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Tuesday, August 30, 2005

New Orleans Levee Breaks

It sounds like it couldn't be worse. New Orleans is now flooding from Lake Ponchatrain because of levee breaks. The feared catastrophe appears to have happened:
Of most importance is the breach of the levee between Jefferson and Orleans Parish.
“We probably have 80 percent of our city under water with some sections of our city the water is as deep as 20 feet”.
Both airports are underwater
The twin spans are destroyed.
No telling when this chain of disaster will stop. They are going to have to get the people still in the city out. Tulane University reported the water rising an inch every five minutes.

Update: CNN reports breach 200 feet long and whitecaps on Canal Street. It's going to be awfully hard to fix under the circumstances, but until the levees are restored they can't start to pump water out of New Orleans.


Comments:
FYI, martial law has been declared in New Orleans.

"All civil rights have been suspended."

Residents are being asked to leave and water is rising in central New Orleans. They do not know the source of the rising water. There will be no help available for an ideterminate amount of time.

In addition, some fires are now being reported.

City managers are attempting to put power generators on barges. No power restotation expected for up to a month.
 
Probably through the sewer system.

The problem is that, geologically speaking, deltas "float". They are unstable and with all the water flowing in the very infrastructure of the city may well be disrupted.
 
I did not know that- thanks for heads up.

I wonder if, in reality New Orlean can even be rebuilt to what it was.

I wonder if it SHOULD be rebuilt to that extent. If, as you say, the deltas 'float,' the threat will only be reinstated.
 
When I was in college it was a great debate. The city is sinking anyway. Part of that is due to reduced flow and floods in the Mississipi, but any time you build a city on a delta it is highly vulnerable.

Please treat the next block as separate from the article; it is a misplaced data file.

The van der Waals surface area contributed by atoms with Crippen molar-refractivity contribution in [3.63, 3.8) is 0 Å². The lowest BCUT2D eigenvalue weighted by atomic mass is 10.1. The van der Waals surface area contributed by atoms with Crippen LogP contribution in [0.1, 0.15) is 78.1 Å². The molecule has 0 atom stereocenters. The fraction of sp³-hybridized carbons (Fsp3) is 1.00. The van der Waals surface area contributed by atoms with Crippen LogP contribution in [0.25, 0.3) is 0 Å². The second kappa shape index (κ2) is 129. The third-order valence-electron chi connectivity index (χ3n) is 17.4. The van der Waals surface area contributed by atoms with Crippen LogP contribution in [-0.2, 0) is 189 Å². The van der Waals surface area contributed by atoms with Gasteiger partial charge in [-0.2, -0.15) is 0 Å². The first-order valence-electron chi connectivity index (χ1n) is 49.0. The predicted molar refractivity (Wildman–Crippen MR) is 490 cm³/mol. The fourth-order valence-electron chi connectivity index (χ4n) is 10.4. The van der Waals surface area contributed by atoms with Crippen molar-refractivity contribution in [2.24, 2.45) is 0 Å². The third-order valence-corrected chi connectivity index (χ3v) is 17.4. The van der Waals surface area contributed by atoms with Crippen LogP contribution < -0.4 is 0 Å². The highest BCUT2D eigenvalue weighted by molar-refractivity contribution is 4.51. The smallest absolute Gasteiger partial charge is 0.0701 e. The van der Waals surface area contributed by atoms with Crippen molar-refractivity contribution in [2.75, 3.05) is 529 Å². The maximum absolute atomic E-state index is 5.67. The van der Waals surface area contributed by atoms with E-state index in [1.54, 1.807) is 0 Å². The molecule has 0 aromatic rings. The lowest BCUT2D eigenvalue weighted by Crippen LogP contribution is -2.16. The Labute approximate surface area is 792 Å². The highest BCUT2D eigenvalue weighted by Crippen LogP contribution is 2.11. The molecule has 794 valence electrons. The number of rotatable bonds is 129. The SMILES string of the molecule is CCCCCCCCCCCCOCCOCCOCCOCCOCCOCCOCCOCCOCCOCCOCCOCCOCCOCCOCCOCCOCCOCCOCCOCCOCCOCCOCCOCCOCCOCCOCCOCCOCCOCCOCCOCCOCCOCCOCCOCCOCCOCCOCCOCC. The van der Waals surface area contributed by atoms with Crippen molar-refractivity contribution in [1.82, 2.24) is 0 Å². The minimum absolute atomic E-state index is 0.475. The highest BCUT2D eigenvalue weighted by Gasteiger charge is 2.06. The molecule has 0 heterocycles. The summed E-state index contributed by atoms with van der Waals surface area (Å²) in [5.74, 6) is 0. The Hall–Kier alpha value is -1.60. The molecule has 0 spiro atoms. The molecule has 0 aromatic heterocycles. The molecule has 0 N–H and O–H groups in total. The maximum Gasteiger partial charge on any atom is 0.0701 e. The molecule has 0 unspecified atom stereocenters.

One very recent estimate I read was that under the best circumstances, NO could not be maintained in its current form past 80 years. People have proposed moving the city in the past.
 
I've seen it said somewhere before and I think it fits

New Orleans is one of the great cities of the world, but it isn't one of the great places to build a city in the world"
 
Reminds me of Venice, only fast forward at high speed.

Like it or not, like you say, MOM, NO has to be moved.

The magnitude of what that means, is stupendous.
 
a) that would be like moving venice. It is just a city that can't be moved. Minneapolis, yes. Dallas, yes. New Orleans, it just wouldn't be New Orleans.

b) New Orleans (city proper) actually fared better than the surrounding areas. The pictures you see are mainly of New Orleans East and Meterie which are on higher ground but are in a differnt levee system. Same thing with the 9th ward which is on the other side of the canal.

The best defense for all of Louisiana is the wetlands restoration
 
Dingo, wetlands can help as a barrier to incoming floods but they won't stop the sinking.
 
You were the first I saw that posted about the levee breaking. Congrats.
Mover Mike
 
Mike, I do not feel pride....

My mind is blown by the sheer scope of the disaster.
 
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